Only in a single case did EGS have to deviate in its choice of robot type. Complicated loading and unloading of a machine under strict cycle time criteria calls for two six-axis robots. The complex task is shared by an MH12 and a small, compact MH5 LSII.

“We are already using Yaskawa robots at Framo Morat, and our experience with these machines has always been the best. Because only the most reliable robots were good enough for the Nowa Ruda plant, we decided would be on the safe side with Yaskawa,” says Mayer.

Lean production in the truest sense of the word
The high degree of automation and operator-friendly configuration of the overall system has certainly paid off in the production line with 16 Yaskawa robots and 20 SUMO Ecoplex 2 systems. The machining centre and robot communicate via the Yaskawa DX200 controller.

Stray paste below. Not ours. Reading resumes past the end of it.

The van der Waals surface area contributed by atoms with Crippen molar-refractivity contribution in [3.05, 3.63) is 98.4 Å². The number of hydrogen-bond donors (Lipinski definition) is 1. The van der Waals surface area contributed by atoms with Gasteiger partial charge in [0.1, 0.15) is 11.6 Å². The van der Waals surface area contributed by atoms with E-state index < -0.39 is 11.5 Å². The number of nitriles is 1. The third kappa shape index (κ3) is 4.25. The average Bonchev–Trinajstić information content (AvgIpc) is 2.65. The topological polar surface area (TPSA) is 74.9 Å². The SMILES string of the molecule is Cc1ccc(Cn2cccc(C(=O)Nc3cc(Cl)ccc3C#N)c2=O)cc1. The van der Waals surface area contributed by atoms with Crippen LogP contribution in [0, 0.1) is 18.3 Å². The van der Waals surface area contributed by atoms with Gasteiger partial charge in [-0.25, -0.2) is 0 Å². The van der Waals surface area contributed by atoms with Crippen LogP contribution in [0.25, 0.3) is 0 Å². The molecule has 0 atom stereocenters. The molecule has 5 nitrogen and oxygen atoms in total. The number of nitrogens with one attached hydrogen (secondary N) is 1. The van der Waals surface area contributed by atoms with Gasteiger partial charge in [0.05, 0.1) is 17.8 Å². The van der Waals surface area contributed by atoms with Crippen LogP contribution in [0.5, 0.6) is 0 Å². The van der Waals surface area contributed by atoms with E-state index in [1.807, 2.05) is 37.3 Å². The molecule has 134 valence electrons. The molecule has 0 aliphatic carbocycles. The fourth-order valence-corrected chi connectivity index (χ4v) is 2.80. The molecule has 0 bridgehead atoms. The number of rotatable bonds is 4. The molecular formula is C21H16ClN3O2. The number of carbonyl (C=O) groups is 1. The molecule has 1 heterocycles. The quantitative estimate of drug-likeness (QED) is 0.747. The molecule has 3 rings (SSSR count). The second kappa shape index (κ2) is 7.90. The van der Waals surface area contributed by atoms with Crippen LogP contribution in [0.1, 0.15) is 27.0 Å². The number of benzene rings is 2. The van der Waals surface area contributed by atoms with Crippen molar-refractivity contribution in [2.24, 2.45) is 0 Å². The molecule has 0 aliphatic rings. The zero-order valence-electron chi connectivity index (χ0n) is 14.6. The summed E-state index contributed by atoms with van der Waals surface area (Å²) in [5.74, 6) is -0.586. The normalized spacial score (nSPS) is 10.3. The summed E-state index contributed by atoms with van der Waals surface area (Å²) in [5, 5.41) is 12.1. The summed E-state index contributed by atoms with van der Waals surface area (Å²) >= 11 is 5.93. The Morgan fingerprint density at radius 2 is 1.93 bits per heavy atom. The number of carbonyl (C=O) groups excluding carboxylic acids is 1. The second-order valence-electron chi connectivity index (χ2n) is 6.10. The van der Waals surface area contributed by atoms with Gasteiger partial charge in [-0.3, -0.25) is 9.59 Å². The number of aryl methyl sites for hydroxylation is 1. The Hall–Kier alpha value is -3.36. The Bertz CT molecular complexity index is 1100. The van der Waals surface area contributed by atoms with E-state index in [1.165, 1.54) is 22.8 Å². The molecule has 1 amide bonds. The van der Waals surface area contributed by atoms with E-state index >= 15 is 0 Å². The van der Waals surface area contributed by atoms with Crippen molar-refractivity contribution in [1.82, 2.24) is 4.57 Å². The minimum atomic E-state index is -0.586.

Quality is a central theme in Nowa Ruda. Although the machine park and robot in combination with an extremely high degree of automation are the epitome of reproducible quality, regular SPC tests are carried out.

Project manager Mayer looks at the future at Nowa Ruda with a mixture of pride and relief: “Production start-up was very successful. All components have fulfilled our expectations. And should there be a sharp increase, as forecast, in the demand for components for e-bikes, we can simply extend our highly flexible modular production,” says Mayer.